Home Is Where the Alpha Is: Busting the NIMBY Cartel (HomebaseDAO)
Why our Redfin browsing is doomed and how fractionalizing real estate can help.
(A special collaboration with Domingo Valadez of HomebaseDAO)
Why you can’t buy a home
By the time you reach adulthood, you think that you’ve passed most of the milestone birthdays. That enthusiasm that marks your childhood fades and each new year seems to bring more of the same. When you’re 16, you get to drive. When you’re 18, you vote or buy that first cigar (just kidding, Mom). When you’re 21, you take your first (legal) shot.
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But there’s this milestone that happens around the time you turn 30 that no one tells you about. All of a sudden, you feel compelled to start browsing houses on Redfin and Zillow. I swear - it happens like clockwork. It’s got to be something deep in our biology.
So over the last couple years, I’ve watched as my once-youthful friends have been taken in by the siren song of Redfin. I've looked on with horror as they start spending weekend afternoons at open houses. And this behavior is self-destructive because, here's the thing:
The American housing market is fucking terrifying right now.
Already, the pandemic had driven the median housing price up by 46% in the last three years:
And then the Fed raised interest rates to, y’know, stop hyper-inflation or whatever. The Harvard Joint Center for Housing estimated that these rate hikes raised median monthly mortgage payments by $600.
And so, those of us reaching our 30s and hoping to live that Great American Dream of Homeownership are … well.. screwed. Even if we skimped on lattes and avocado toast.
It turns out that this is pretty bad for the typical millennial’s financial health. You see, homeownership remains one of the primary routes to building wealth in the United States.
A 2018 analysis by Laurie Goodman and Christopher Meyer calculated the relative financial returns of buying a house compared to renting in 2002. They found that, over the last 20 years, home ownership was a better performing asset than bonds, the S&P500 and even investing in a public apartment ownership REIT.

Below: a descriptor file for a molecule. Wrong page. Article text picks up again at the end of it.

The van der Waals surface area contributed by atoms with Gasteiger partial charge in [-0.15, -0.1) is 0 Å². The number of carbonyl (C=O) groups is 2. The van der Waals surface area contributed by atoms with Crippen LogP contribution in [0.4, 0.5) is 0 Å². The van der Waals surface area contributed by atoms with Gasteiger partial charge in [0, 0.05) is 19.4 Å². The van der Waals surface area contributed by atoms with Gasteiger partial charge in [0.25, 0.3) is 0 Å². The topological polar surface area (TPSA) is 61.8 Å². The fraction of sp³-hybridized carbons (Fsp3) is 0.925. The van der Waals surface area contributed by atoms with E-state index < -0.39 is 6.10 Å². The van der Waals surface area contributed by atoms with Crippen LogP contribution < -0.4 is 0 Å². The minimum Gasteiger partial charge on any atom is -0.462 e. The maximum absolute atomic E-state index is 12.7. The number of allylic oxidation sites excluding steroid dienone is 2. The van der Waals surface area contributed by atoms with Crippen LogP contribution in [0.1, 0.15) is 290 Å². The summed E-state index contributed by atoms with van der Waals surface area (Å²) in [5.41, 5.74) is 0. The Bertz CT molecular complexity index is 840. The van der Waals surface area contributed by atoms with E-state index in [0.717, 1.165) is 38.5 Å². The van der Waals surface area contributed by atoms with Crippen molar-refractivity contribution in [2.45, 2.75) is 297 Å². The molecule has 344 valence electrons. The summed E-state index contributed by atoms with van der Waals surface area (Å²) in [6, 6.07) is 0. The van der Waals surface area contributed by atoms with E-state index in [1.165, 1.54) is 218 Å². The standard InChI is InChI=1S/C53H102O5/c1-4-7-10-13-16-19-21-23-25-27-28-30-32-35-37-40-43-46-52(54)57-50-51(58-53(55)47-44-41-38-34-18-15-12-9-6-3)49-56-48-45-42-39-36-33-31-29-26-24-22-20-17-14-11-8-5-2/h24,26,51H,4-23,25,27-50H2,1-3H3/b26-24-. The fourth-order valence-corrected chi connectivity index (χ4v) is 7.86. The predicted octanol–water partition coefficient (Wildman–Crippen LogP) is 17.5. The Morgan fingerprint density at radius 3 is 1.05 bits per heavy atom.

And this return is even government subsidized!
The US Tax Code has a large set of incentives to encourage homeownership. There’s the “tax break” on imputed rent – or, roughly, the taxes you would pay on income as a landlord if you rented out the home you live in. It’s not taxed everywhere, but many countries in Europe do tax it. It totaled 121B in savings for homeowners in 2019. There’s the tax deduction for mortgage interest – that one totaled 25.1B. There’s property tax deductions - $6B. There’s the tax break for selling your primary residence - that’s a $43.6B gain in 2019.
That’s roughly ~$200B in tax savings accrued by the American homeowner every year. Or roughly 13% of the total federal income tax paid in 2019.
Why does the US government provide such favorable terms for homeowners? There's the narrative piece: The American Dream(TM) always meant owning your own home. But there's also the fact that home ownership is the primary way Americans built wealth.
In 2019, home ownership accounted for 26% of all American household wealth. Business ownership was second and reflected 20%. Retirement accounts reflected only 15%. And other stocks/bonds reflected just 7%.
And this asset investment is also critical leverage for accessing other financial tools. It's a way to build credit. And it's a tool for accessing securitized loans with lower interest rates.
So – here we’ve got this asset that appreciates in value, has preferential tax treatment and opens up new financial opportunities. Plus, it feels pretty cool (I imagine) to own your own home. King/Queen of the Castle and all that jazz.
So if prices are going up like crazy, why wouldn’t we see a boom in new houses that would restore prices to equilibrium? Is our Invisible Hand asleep on the wheel?
It turns out there are two factors to blame here. I don’t want to get all technical but we can call them: Supply and Demand.
The Demand Spike
Some of the growth in demand over the last ten years has been natural. After all, the US population has been growing (albeit, at a slower rate).
But some of the surging demand for home-ownership is attributable to the rise of private equity investors. In the low-days after the bubble burst in 2008, speculators began to buy up homes for pennies on the dollar. Today that spending spree continues. Investors buy out properties then rent them out to the same people who would have bought them.